How sweet innocence can be.

The morning dew lingers on the grass long after the sun has given birth to a new day. A chill in the air allows the insects to slumber a bit longer, while the birds begin to twitter and flap among the trees and rooftops.

Soon Jerusaleme comes in with my breakfast. I hear him coming and close my eyes, pretending to be asleep until he places my food on the table and leaves the room.

I open my eyes again as I hear a bird scuttling along the window pane. I watch it with my eyes for a moment. It picks at its feathers and scratches its head, content with its utterly pointless life.

Suddenly my body jerks and my lungs spasm, and I am forced to sit up as a fit of coughing over-takes me. The bird flees with a scattering of feathers. Jerusaleme rushes in with a cup of water, worry etched into the deep wrinkles in his forehead.

I drink and he pats my face with a rag.

I sit back on the bed and sigh, while he rushes over to the table and grabs my food. He holds it out to me eagarly, but I wave it away, suddenly too tired to eat.

...

Once I was painting a portrait of Lena, who was dressed in red and white, leaning sensually along the length of a chair.

I slew the canvass with thick ribbons of black and crimson, rubbing and smudging the textures with the side of my thumb. Lena's body began to take shape before my eyes. I glanced over at her, where she lay in perfect stillness, her velvety eyes closed.

I turned my eyes a bit further to where Ranuccio was. He sat in the floor, one leg stretched out before him while the other was tucked up to his chest. His arms hung loosely from his shoulders, draped into his lap. His fingertips played with his crotch through his trousers. A cigarette hung from his lips, white smoke drifting sleepily from the tip.

I stared at his hands, marvelled at his expression. His almost indifference towards his own pleasure. I imagined his rough hands feeling my crotch, and my mouth turned dry.

He felt me watching him and looked up.

I quickly turned away with a flick of my paintbrush.

A few moments later, Ranuccio left the room, and Lena began to snore.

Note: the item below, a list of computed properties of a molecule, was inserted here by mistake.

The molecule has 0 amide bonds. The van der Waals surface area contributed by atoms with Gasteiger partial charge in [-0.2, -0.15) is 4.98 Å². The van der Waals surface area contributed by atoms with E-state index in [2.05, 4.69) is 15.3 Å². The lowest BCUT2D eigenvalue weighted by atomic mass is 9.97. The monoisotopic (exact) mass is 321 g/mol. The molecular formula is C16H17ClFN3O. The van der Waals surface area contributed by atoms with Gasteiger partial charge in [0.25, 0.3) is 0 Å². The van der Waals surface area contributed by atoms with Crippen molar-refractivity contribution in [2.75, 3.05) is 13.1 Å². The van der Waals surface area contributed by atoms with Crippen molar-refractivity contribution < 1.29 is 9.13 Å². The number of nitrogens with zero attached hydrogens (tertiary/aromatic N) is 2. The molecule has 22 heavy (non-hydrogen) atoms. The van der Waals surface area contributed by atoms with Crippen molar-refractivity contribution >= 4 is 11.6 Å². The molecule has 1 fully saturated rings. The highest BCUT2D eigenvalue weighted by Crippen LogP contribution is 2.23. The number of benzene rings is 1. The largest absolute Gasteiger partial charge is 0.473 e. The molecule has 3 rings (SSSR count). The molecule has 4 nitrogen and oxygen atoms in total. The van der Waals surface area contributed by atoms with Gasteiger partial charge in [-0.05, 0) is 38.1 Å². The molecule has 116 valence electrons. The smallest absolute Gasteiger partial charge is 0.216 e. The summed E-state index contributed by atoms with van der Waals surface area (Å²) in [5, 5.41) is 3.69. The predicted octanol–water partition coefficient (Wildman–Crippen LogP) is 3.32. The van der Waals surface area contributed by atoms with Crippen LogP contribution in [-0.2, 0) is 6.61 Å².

I tried to continue to paint, but she was quite distracting. I went to her and touched her shoulder, and her eyes fluttered open. She smiled, and, throwing her arms around my neck, she pulled me down and kissed me.

...

Women and children, whores and scoundrels: All of these made up the scenes of which I conveyed onto canvass.

A slut of a woman with a child born out of wedlock, and a haggard young man desperate for food, becomes an innocent baby squirming in the arms of its lonely mother, reaching towards a soldier of war.

An elderly woman found lost in the streets, becomes a woman who witnessed Christ's death and entombment.

A fierce and reckless fighter, a man who would do anything for money, becomes the ever-faithful John the Baptist.

With Lena around, inspiration flooded over me, threatening to drown me. As soon as I was satisfied with one painting, I would rearrange the models into a different pose and start a new one.

With Ranuccio around, all I wanted to do was paint him. Though, I was much too shy to do so. Therefore, I paced, distracted, unable to paint properly. My mind's eye fixed on his bare-chested body, nearly naked as John the Baptist.

When the two of them were together, my thoughts evened out so that I could function well-enough to paint, and, essentially, feed myself.

...

I see the shadows cross the wall before I hear the footsteps.

Jerusaleme comes in the room, the whistle hanging from his neck on a leather string. He carrys a bucket and a bar of soap. An old woman comes in behind him with an armful of towels. Yet another person comes in with a lantern, which he places on the table.

The light hurts my eyes, so I roll over on the bed and face the wall.

Jerusaleme coaxes me up with his gentleness and calm manner, and I wordlessly oblige him by removing my shirt.

...